Described by The Times as “the most innovative and progressive company around”, physical theatre group Frantic Assembly have a fierce reputation to uphold. Their co-production with the Theatre Royal Plymouth of Shakespeare’s Othello won the TMA Award for Best Direction when it premièred in 2008 – an award it wholeheartedly deserved.
The classic text was originally adapted by Scott Graham and Steven Hoggett, and is cleverly intertwined with Frantic Assembly’s signature choreography that sublimely emanates power and poignancy. This thrilling tale exploring paranoia and jealousy is seamlessly moved to a seedy pub, complete with pool table and fruit machine.
Mark Ebulue is physically strong and commanding as Othello, now a bouncer rather than a general in the Venetian army. His wife Desdemona (Kirsty Oswald) contrasts with a flirty, irresistible playfulness, rightly remaining bewildered by her husband’s accusations of her infidelity. It is Steven Miller, however, who has the task of playing the calculating Iago, and he does so superbly: his sly and devious nature is never too exaggerated and we almost enjoy watching his meddling in his ‘friend’ Othello’s marriage.
Designer Laura Hopkins has envisaged a perfectly scruffy set, with exquisite attention to detail. Graffiti-covered brick walls provided the backdrop for graphic murderous acts, while the ladies’ loos – where Desdemona and Emilia (Leila Crerar) dressed in tracksuits discuss their testosterone-fuelled men – are aptly grotty and decaying, to suit the Northern England working-class town being depicted. Director Graham maximises Hopkins’s creation, using the pub’s pool table optimally to become Desdemona’s deathbed in the tragic final scene.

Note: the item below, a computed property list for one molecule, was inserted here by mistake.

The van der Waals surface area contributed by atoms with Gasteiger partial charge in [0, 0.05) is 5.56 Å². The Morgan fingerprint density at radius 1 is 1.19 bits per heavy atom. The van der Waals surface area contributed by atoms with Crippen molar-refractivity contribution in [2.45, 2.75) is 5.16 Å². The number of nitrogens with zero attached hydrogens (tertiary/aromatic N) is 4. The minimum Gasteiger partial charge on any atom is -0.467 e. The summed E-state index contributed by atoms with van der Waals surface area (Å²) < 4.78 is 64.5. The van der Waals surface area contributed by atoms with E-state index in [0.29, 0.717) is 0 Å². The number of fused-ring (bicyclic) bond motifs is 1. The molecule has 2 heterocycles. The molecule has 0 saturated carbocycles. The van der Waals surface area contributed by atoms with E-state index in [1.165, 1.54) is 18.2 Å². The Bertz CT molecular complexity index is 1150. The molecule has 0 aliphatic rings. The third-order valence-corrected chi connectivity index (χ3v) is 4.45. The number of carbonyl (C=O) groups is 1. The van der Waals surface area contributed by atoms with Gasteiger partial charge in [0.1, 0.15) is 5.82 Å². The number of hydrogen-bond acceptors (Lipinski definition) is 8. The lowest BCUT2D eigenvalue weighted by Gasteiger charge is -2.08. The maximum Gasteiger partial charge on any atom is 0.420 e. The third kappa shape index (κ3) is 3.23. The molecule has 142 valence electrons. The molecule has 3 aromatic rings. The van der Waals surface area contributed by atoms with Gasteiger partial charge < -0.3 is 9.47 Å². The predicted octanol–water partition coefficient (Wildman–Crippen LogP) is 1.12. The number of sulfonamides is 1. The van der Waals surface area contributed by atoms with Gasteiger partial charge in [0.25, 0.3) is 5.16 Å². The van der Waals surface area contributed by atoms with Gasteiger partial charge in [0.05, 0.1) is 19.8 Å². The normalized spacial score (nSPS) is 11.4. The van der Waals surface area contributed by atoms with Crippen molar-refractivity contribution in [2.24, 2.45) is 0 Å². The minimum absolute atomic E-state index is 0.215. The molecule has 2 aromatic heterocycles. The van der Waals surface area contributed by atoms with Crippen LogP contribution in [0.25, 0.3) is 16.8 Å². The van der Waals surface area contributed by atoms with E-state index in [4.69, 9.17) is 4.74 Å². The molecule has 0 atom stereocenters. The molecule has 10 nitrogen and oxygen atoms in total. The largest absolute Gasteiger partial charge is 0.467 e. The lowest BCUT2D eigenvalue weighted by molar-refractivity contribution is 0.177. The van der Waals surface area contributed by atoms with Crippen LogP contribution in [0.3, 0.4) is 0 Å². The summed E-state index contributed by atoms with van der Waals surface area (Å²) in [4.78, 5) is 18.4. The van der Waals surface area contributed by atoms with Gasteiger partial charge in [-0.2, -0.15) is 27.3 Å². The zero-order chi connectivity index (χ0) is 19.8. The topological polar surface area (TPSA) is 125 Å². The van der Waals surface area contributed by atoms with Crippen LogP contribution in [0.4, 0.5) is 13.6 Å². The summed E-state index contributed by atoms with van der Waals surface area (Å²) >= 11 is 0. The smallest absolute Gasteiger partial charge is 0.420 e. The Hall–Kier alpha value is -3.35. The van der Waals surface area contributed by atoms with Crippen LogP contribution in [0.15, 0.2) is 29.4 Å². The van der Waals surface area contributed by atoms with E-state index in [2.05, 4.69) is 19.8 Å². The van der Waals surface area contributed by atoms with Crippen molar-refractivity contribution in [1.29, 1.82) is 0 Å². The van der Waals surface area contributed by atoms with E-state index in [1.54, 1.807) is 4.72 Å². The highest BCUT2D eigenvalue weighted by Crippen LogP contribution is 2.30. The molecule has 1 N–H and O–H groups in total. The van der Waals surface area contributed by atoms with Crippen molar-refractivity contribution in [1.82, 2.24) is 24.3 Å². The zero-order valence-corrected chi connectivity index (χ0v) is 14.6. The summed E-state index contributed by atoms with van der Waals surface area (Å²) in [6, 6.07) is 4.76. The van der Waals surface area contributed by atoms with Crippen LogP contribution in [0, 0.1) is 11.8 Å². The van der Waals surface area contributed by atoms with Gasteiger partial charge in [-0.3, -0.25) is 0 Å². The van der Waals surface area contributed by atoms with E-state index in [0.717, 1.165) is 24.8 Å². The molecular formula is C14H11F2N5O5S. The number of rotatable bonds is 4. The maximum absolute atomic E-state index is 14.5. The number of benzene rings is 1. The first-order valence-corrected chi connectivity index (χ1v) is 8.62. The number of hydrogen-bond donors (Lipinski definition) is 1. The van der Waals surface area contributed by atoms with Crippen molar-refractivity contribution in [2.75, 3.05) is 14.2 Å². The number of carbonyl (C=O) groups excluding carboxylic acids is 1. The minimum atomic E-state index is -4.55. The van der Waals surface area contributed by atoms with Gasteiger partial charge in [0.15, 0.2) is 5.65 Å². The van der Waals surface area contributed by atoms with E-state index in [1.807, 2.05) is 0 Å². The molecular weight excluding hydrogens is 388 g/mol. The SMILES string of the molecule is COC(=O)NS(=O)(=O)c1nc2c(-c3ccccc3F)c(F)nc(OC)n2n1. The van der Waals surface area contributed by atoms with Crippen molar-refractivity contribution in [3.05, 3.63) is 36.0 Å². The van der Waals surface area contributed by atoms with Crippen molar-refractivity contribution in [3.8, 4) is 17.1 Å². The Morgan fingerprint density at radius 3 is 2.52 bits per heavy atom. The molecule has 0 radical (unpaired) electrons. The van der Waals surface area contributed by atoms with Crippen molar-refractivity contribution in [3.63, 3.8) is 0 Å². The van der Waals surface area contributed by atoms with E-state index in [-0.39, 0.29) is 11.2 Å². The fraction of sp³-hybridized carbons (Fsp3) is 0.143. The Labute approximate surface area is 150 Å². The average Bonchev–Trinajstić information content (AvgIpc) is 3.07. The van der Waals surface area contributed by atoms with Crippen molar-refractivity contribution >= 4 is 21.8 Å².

The choreography is pacey and athletic throughout, revealing the underlying animalistic quality of this gang. Movement director Eddie Kay skilfully integrates pool cues, rather than swords, into imaginative fight sequences. Most memorable is Cassio (Ryan Fletcher) in an amusing drunken state, with his body being physically manipulated by the male ensemble, assisted by a rippling backdrop that allows the audience an insight to his inebriation. The addition of such breathtaking choreography amidst the verse only enhances the brutal plot line, heightening the audience’s emotional response to the destruction of friendships, jealousy and sex, not to mention the horrific violence.
Maybe the actors themselves have compromised vocal clarity at times for a stunning visual effect, but the production as a whole does not seem to suffer because of it. The audience quickly tunes into the Northern accent that the Shakespearian language is delivered in, and actually can appreciate such a bold move. The honesty and bravery of this company is so exciting, and their adaptation of Othello breathes life into the classic work: we see the relevance in our modern world of such racial prejudice. This is Shakespeare’s genius reinvented.
Othello is playing at the Lyric Hammersmith until 7 February. For more information and tickets, see the Lyric Hammersmith website.